Black plantains are still quite good to eat. They are at their sweetest and softest point when the peel is black. Black plantains are usually baked and incorporated into some type of dessert. Once a plantain ripens to this point, it will quickly decay, like a black banana.

To boil green plantains: Wash and cut off ends. Keep skin on and cut into 1 inch disks, then boil over medium heat for about 20-30 minutes until the slices are fork tender and the color is an even yellow. Remove from heat and let cool enough to remove the peel, which should be released easily. These are eaten on their own or can be served with butter, oil and salt, sprinkled with cheese, or served with avocado based dips, salsas or in place of potatoes or sweet potatoes in meals. Boiled mashed green plantains are often served for breakfast with eggs.

To fry plantains: Wash and peel. Remove ends and cut into ½ inch to one inch pieces. Using enough vegetable oil to lightly cover the pan, fry over medium heat using tongs to avoid being splashed by hot oil with turning. Cook until golden about 4-6 minutes, and serve with either salt or cinnamon.

To bake or roast: Peel and bake whole in 400°F oven for 30-40 minutes until fork tender.

Plantains are also often dried and ground into a flour also known as banana flour. Where plantains are commonly enjoyed, this flour is mixed with milk and served as a first food for infants.

Tips for Using Plantains
* Plantains take longer to ripen than regular bananas, but the good news is that there are many ways of cooking them at each stage of ripening – meaning you will never be left with one that is unusable.

* Plantains are an excellent source of fiber. They are also low in fat, gluten free and cholesterol free.

* When deep-fried, ripe plantains, are enjoyed as chips and are a popular snack all over the world.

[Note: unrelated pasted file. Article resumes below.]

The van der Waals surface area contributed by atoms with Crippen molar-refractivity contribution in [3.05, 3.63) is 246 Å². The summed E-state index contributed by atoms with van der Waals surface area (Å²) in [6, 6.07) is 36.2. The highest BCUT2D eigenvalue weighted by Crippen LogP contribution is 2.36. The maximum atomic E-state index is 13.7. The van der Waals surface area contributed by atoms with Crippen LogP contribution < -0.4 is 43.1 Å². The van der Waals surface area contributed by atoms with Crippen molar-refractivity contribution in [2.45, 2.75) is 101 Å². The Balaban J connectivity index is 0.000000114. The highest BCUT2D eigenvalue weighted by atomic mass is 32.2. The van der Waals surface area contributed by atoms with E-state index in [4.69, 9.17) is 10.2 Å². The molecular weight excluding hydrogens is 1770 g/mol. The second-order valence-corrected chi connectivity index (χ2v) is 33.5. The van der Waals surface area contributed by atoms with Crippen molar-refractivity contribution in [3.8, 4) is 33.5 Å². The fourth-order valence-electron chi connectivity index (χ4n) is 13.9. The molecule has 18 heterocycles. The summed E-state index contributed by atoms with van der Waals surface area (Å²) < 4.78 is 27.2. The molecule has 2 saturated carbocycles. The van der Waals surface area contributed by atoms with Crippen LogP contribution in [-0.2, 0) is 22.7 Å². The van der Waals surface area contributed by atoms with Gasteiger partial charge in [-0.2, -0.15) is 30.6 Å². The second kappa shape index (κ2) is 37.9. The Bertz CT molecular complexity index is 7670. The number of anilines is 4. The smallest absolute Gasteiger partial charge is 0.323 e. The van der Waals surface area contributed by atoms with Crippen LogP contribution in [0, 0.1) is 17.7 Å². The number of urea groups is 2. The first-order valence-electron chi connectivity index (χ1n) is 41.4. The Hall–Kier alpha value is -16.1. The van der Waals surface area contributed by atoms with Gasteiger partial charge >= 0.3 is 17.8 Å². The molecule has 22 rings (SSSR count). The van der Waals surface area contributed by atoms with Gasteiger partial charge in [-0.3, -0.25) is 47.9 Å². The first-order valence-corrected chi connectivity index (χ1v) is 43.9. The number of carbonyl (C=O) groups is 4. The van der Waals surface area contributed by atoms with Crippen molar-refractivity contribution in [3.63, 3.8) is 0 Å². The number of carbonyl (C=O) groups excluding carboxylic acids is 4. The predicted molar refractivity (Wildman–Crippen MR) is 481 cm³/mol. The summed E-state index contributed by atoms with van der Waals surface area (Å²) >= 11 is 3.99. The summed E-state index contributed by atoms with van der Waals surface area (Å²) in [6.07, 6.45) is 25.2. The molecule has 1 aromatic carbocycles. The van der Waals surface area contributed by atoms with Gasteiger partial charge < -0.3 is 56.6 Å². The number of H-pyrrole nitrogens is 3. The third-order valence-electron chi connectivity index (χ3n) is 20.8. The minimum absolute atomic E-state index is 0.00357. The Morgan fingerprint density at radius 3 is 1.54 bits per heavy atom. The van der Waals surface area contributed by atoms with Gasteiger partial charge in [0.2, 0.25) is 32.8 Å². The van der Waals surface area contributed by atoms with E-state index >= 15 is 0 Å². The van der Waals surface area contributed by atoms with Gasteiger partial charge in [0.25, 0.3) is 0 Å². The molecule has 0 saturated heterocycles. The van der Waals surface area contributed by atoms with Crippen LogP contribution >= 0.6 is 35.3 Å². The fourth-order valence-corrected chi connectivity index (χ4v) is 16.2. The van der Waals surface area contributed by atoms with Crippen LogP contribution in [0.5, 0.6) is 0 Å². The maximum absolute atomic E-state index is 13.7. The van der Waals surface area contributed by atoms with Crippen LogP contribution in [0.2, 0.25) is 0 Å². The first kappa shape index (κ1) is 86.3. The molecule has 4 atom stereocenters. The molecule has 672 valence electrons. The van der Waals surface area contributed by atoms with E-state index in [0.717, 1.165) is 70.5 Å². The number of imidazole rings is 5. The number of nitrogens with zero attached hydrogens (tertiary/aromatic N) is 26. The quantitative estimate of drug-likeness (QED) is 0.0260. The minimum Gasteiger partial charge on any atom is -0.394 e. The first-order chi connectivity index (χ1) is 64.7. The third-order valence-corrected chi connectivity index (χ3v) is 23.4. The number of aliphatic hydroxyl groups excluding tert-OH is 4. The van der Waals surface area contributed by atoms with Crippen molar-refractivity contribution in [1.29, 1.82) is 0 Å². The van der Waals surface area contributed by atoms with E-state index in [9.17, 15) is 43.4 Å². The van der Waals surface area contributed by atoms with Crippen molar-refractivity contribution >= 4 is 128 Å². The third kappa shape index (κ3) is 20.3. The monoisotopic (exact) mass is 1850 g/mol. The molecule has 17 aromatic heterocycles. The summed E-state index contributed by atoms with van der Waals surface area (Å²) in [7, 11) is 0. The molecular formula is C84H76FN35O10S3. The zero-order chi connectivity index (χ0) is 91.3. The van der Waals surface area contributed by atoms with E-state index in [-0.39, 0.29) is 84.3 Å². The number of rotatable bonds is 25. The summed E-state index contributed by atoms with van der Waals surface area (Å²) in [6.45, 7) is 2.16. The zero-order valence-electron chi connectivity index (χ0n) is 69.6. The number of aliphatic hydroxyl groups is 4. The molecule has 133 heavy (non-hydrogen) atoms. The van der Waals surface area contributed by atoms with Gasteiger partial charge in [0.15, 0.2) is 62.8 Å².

* Plantains can be fried, boiled, grilled or baked/roasted in the oven.

* When a plantain fully ripens, it quickly decays, similar to a banana.

What Goes Well With Green Plantains
Herbs/Spices: Cardamom, chili powder, cilantro, cinnamon, cloves, coriander, cumin, curry, garam masala, garlic, ginger, paprika, black pepper, salt, thyme

Foods: Avocados, bacon, beans (ie black and pinto beans), butter, cheese, chicken, chickpeas, chiles, coconut and coconut cream, eggs, tropical fruits, lime, molasses, mole sauces, oils, onions, pork, rice, salsa, scallions, shallots, tomatoes, yogurt

Cuisines: African, Caribbean, Central American, Mexican, Puerto Rican

Specific Dishes: Chips, soups, stews, Tostones (fried plantains)

What Goes Well With Sweet (Yellow or Brown) Plantains
Herbs/Spices: Allspice, butter and browned butter, cardamom, chocolate, cilantro, cinnamon, cloves, garlic, ginger, black pepper, salt, scallions, star anise, vanilla

Foods: Black beans, bell peppers, coconut milk, dairy, tropical fruits, honey, ice cream, lemon, lime, molasses, olive oil, red onions, orange, raisins, rice, rum, scallions, sugar

Cuisines: African, Central American, Cuban (especially desserts), Mexican

Specific Dishes: Desserts and puddings, soups, vegetable stews

Recipe Links
Fried Plantain Chips (Chifles)

Plantain and Coconut Pancakes

Fried Plantains

Plantain Soup

Tostones: Twice Fried Green Plantains

Spicy Plantain Curry

Chapo (A Ripe Plantain Peruvian Beverage)

Plantain Recipes

Three Tasty Ways to Eat Ripe Plantains

How to Cook Plantains: Two Simple and Delicious Ways

About Judi
Julia W. Klee (Judi) began her journey enjoying “all things food” in elementary school when she started preparing meals for her family. That love of food blossomed into a quest to learn more and more about health and wellness as related to nutrition. She went on to earn a BS Degree in Food and Nutrition, then an MS Degree in Nutrition. She has taught nutrition and related courses at the college level to pre-nursing and exercise science students. Her hunger to learn didn’t stop upon graduation from college. She continues to research on a regular basis about nutrition as it relates to health. Her hope is to help as many people as possible to enjoy foods that promote health and wellness.


Page, Karen. (2014) The Vegetarian Flavor Bible. New York, NY: Little, Brown and Company.